Step Back in Time at the Tombs of the Kings in Paphos

With origins that date back to the Neolithic period, the west coast of Cyprus is a region rich with history, with numerous sites of archaeological and cultural significance to be discovered just a short distance from the magnificent Mediterranean waters. One of the most intriguing locations to visit is that of the Tombs of the Kings, a series of grand underground tombs about two kilometres north-west of Paphos harbour that date back to the 4th century BCE and have now been majorly excavated for visitors the island to explore.

Photo Credit: Ben Bawden http://www.flickr.com/photos/benbawden/4144439051/
Photo Credit: Glen Bowman http://www.flickr.com/photos/glenbowman/2932469832/

The name of this surprisingly well-preserved Paphos necropolis is actually somewhat deceptive, as no kings were actually buried here – instead, the name refers to the elaborate designs of the tombs and chambers, which are carved into the rock itself. High officials and Paphitic aristocrats found their final resting place at the Tombs of the Kings, each of which features stunning details such as frescoes and sculpted Doric columns.

Photo Credit: Ben Bawden http://www.flickr.com/photos/benbawden/4144465215/
Photo Credit: Catherine Joll http://www.flickr.com/photos/cathjoll/2887431522/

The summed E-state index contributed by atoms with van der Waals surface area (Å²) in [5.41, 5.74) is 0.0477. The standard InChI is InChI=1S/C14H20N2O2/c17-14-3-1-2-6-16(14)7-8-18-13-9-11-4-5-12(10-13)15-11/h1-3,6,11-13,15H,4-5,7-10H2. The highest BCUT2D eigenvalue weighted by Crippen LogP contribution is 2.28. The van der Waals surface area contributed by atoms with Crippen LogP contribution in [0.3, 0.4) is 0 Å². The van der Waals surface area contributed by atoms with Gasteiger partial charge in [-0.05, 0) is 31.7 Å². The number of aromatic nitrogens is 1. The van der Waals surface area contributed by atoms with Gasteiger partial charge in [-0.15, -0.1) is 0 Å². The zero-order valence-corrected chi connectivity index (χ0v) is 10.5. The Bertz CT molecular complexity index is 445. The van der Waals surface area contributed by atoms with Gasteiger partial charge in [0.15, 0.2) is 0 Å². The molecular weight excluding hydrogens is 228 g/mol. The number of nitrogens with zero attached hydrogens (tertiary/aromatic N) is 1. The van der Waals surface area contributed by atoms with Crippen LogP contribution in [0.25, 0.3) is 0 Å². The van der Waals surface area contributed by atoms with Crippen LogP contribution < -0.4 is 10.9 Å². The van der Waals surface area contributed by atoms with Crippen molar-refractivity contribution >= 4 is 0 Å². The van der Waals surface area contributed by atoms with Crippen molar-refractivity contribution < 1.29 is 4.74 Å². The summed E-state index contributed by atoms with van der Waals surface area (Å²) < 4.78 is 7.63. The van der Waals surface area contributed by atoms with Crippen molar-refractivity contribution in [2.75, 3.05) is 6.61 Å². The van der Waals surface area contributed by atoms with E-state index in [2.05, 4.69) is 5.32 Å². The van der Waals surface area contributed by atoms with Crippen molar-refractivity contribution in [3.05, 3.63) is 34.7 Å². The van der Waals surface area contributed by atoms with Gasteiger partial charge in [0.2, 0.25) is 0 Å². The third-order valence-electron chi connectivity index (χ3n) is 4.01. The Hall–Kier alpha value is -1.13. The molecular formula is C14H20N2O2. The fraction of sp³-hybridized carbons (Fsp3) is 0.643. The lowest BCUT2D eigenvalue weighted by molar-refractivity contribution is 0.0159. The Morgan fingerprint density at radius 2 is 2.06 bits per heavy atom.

Excavations on the Tombs of the Kings have been underway for many centuries, but it wasn’t until the latter part of the 20th century that substantial progress was made, and the scale of the tombs could finally be truly appreciated. What was also discovered is that the style of the tombs was an anomaly in Cyprus, with their courts surrounded by columned canopies that were in fact influenced by similar necropolises in Egypt, where it was strongly believed that burial tombs should resemble living people’s homes.

Photo Credit: Ben Bawden http://www.flickr.com/photos/benbawden/4145234764/
Photo Credit: Spiros K http://www.flickr.com/photos/spirosk/3479565120/

The uniqueness and historical value of the Tombs of the Kings contributed towards the entire Paphos region being awarded UNESCO World Heritage Site status in 1980, which will ensure that the necropolis, and the numerous remarkable archaeological sites nearby, are protected for many centuries to come.

Photo Credit: Ben Bawden http://www.flickr.com/photos/benbawden/4144459341/
Photo Credit: Simon Jamie http://www.flickr.com/photos/fingrmouse/376613324/

The Houses of Dionysus, Orpheus and Aion, in which were found astonishing 3rd-to-5th century mosaics, as well as the Temple of Aphrodite and Aphrodite’s Rock, a rock which marks the site of her supposed birthplace are also among the sites that will be preserved by the UNESCO World Heritage Site status. Thousands of holidaymakers travel to Paphos every year to see these intriguing and unforgettable sites for themselves, thanks to fantastic deals from Jet2holidays that include flights and accommodation at hotels like the Athena Royal Beach Hotel, located just a few kilometres from the Tombs of the Kings and providing the perfect place at which to relax after a day of exploring.

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